Cryan to Reverse His Old Strategy for Deutsche Bank

The Chief Executive Officer of Deutsche Bank AG, John Cryan scrapped his own plan for a turnaround admitting that this seventeen month old effort didn’t pan out.

The executives of Germany’s largest bank approved measures late Sunday to restart one of the most turbulent transformations in history. Most importantly, measures include their plans to raise 8.5 billion dollars in the sale of shares.  Some more moves are naming deputy CEOs who would be succeeding Cryan later, abandoning consumer banking unit sale, and selling some part of their asset management business. The sale of the consumer banking unit was previously the linchpin in the blueprint of Cryan’s plans.

On a conference call on Sunday, the CEO noted that the installation of deputy CEOs was his idea. It has been about two years since he took over and Deutsche Bank is yet to plot a profitable future course all the while seeking elimination of 9000 jobs.

Although the bank has been accused of capital infusion for four times since 2010, the investors welcomed these developments just to end the questions arising on the financial strength of the firm. The bank is thinking of raising about 2.1 billion dollars or 2 billion euros of capital by unloading some assets and selling a minority stake in their asset management unit over the coming two years.

The previous three capital increases of the bank raise 21.7 billion euros in total (about 26.4 billion euros in current market value). Even after this, the stock is lower than when Cryan became CEO by about 29%.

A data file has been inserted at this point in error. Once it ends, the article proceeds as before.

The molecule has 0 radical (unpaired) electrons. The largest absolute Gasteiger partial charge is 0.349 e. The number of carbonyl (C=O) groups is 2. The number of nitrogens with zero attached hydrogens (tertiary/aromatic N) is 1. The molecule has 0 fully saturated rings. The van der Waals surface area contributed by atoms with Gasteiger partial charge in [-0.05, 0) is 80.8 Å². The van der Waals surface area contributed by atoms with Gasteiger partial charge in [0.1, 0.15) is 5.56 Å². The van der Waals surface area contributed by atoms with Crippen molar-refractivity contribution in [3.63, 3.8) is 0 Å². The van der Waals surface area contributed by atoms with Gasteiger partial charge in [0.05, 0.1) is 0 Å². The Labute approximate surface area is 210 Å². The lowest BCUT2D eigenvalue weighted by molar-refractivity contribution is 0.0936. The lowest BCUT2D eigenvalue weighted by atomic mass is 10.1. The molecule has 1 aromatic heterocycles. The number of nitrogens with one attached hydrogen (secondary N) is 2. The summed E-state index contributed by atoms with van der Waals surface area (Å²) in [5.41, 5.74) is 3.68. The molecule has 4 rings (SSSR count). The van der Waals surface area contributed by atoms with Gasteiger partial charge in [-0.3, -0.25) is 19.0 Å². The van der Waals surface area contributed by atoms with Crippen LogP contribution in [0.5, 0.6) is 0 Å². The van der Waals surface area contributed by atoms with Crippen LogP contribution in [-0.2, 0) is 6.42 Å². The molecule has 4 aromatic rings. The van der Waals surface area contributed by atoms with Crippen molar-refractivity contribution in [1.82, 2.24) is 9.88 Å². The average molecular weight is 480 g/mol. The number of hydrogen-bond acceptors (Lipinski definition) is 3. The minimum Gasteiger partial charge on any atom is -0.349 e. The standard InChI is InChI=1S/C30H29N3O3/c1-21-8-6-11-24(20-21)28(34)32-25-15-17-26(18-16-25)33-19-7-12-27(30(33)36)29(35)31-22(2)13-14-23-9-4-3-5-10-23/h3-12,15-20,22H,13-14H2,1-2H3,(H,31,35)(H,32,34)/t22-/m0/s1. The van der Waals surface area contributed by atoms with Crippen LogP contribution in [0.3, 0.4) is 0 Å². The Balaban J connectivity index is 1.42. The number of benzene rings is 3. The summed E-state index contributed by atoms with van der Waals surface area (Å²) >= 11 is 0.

The company said on Sunday that an integration of the Postbank consumer division is also planned by Deutsche Bank and the bank also aims to reduce the costs to 22 Billion Euros in next two years. The CFO, Marcus Schenck, and Head of Oversees Consumer Banking and Wealth Management, Christian Sewing would be the deputy CEOs and the bank would find a new CFO soon.

The Frankfurt-based lender has doubled its market value from the September low even after posting net losses of 8 billion euros in the past two years, which makes this capital increase a lot more attractive. The fourth largest shareholder changed last month to a Chinese conglomerate led by Chen Feng, the aviation tycoon by taking a stake of 3.04%.

A lot of investment banks have gained from the victory of Donald Trump in the presidential election held in November as their shares have climbed due to the investors betting that regulations will be eased and interest rates would drive up to spur growth. This may help Deutsche Bank raise capital and end concerns.

The bank plans a minimum dividend per share of 0.11 euros and a payout ratio, which is competitive in the beginning of fiscal 2018. This would reverse the decision of Cryan to scrap the dividend of the bank for the first time in sixty years.

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